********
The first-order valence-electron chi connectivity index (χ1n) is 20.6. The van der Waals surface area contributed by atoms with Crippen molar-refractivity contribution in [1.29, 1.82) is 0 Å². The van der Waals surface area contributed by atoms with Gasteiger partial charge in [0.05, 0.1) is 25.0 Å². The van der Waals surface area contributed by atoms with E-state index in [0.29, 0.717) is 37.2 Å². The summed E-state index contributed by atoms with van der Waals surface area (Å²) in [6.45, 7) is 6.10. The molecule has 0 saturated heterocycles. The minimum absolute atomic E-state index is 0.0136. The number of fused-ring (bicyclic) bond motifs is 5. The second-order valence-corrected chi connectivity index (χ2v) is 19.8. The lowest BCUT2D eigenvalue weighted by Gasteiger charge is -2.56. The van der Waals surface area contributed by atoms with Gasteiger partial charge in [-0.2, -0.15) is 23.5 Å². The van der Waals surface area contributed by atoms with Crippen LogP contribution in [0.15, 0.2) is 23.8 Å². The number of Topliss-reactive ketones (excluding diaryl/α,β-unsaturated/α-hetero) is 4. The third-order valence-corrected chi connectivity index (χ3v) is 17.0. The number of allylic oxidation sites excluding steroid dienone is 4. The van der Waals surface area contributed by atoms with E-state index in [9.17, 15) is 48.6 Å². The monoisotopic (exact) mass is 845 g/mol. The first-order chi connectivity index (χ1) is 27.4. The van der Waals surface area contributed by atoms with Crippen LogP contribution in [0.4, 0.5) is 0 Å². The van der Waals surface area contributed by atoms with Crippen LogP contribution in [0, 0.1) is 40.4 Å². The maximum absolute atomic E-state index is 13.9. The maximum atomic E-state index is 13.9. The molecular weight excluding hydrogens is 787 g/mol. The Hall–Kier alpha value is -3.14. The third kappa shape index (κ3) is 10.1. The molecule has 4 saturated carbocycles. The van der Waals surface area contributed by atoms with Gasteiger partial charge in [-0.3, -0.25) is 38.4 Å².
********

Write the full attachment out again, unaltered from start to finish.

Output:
The first-order valence-electron chi connectivity index (χ1n) is 20.6. The van der Waals surface area contributed by atoms with Crippen molar-refractivity contribution in [1.29, 1.82) is 0 Å². The van der Waals surface area contributed by atoms with Gasteiger partial charge in [0.05, 0.1) is 25.0 Å². The van der Waals surface area contributed by atoms with E-state index in [0.29, 0.717) is 37.2 Å². The summed E-state index contributed by atoms with van der Waals surface area (Å²) in [6.45, 7) is 6.10. The molecule has 0 saturated heterocycles. The minimum absolute atomic E-state index is 0.0136. The number of fused-ring (bicyclic) bond motifs is 5. The second-order valence-corrected chi connectivity index (χ2v) is 19.8. The lowest BCUT2D eigenvalue weighted by Gasteiger charge is -2.56. The van der Waals surface area contributed by atoms with Gasteiger partial charge in [-0.2, -0.15) is 23.5 Å². The van der Waals surface area contributed by atoms with Crippen LogP contribution in [0.15, 0.2) is 23.8 Å². The number of Topliss-reactive ketones (excluding diaryl/α,β-unsaturated/α-hetero) is 4. The third-order valence-corrected chi connectivity index (χ3v) is 17.0. The number of allylic oxidation sites excluding steroid dienone is 4. The van der Waals surface area contributed by atoms with E-state index in [9.17, 15) is 48.6 Å². The monoisotopic (exact) mass is 845 g/mol. The first-order chi connectivity index (χ1) is 27.4. The van der Waals surface area contributed by atoms with Crippen LogP contribution in [0.4, 0.5) is 0 Å². The van der Waals surface area contributed by atoms with Crippen LogP contribution in [0, 0.1) is 40.4 Å². The maximum absolute atomic E-state index is 13.9. The maximum atomic E-state index is 13.9. The molecular weight excluding hydrogens is 787 g/mol. The Hall–Kier alpha value is -3.14. The third kappa shape index (κ3) is 10.1. The molecule has 4 saturated carbocycles. The van der Waals surface area contributed by atoms with Gasteiger partial charge in [-0.3, -0.25) is 38.4 Å².